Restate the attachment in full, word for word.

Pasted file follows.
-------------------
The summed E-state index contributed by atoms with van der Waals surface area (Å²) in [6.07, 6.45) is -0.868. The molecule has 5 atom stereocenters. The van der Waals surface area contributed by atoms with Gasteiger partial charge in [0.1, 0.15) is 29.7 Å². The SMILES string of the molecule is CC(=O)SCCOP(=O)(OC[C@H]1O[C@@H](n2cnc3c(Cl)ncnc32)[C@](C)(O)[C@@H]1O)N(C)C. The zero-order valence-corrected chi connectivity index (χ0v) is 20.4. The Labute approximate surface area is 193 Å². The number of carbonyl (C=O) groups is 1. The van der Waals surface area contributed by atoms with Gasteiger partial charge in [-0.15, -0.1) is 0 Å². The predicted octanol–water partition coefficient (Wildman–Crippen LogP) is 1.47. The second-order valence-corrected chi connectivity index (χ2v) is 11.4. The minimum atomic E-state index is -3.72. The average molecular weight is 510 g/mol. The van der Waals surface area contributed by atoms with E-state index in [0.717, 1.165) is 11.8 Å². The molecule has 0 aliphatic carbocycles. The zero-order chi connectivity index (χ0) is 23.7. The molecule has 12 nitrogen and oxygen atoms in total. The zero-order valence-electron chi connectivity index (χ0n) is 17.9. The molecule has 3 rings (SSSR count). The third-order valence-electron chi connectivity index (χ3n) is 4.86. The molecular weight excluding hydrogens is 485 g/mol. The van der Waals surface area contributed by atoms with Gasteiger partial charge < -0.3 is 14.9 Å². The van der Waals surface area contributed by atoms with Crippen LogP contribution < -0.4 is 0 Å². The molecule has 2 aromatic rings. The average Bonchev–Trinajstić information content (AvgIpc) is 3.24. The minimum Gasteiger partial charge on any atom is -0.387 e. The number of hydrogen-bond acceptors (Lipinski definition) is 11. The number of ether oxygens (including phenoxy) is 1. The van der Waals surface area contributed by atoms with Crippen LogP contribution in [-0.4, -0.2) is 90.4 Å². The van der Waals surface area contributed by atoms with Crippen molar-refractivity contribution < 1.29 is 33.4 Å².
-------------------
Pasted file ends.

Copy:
The summed E-state index contributed by atoms with van der Waals surface area (Å²) in [6.07, 6.45) is -0.868. The molecule has 5 atom stereocenters. The van der Waals surface area contributed by atoms with Gasteiger partial charge in [0.1, 0.15) is 29.7 Å². The SMILES string of the molecule is CC(=O)SCCOP(=O)(OC[C@H]1O[C@@H](n2cnc3c(Cl)ncnc32)[C@](C)(O)[C@@H]1O)N(C)C. The zero-order valence-corrected chi connectivity index (χ0v) is 20.4. The Labute approximate surface area is 193 Å². The number of carbonyl (C=O) groups is 1. The van der Waals surface area contributed by atoms with Gasteiger partial charge in [-0.15, -0.1) is 0 Å². The predicted octanol–water partition coefficient (Wildman–Crippen LogP) is 1.47. The second-order valence-corrected chi connectivity index (χ2v) is 11.4. The minimum atomic E-state index is -3.72. The average molecular weight is 510 g/mol. The van der Waals surface area contributed by atoms with E-state index in [0.717, 1.165) is 11.8 Å². The molecule has 0 aliphatic carbocycles. The zero-order chi connectivity index (χ0) is 23.7. The molecule has 12 nitrogen and oxygen atoms in total. The zero-order valence-electron chi connectivity index (χ0n) is 17.9. The molecule has 3 rings (SSSR count). The third-order valence-electron chi connectivity index (χ3n) is 4.86. The molecular weight excluding hydrogens is 485 g/mol. The van der Waals surface area contributed by atoms with Gasteiger partial charge < -0.3 is 14.9 Å². The van der Waals surface area contributed by atoms with Crippen LogP contribution < -0.4 is 0 Å². The molecule has 2 aromatic rings. The average Bonchev–Trinajstić information content (AvgIpc) is 3.24. The minimum Gasteiger partial charge on any atom is -0.387 e. The number of hydrogen-bond acceptors (Lipinski definition) is 11. The number of ether oxygens (including phenoxy) is 1. The van der Waals surface area contributed by atoms with Crippen LogP contribution in [-0.4, -0.2) is 90.4 Å². The van der Waals surface area contributed by atoms with Crippen molar-refractivity contribution < 1.29 is 33.4 Å².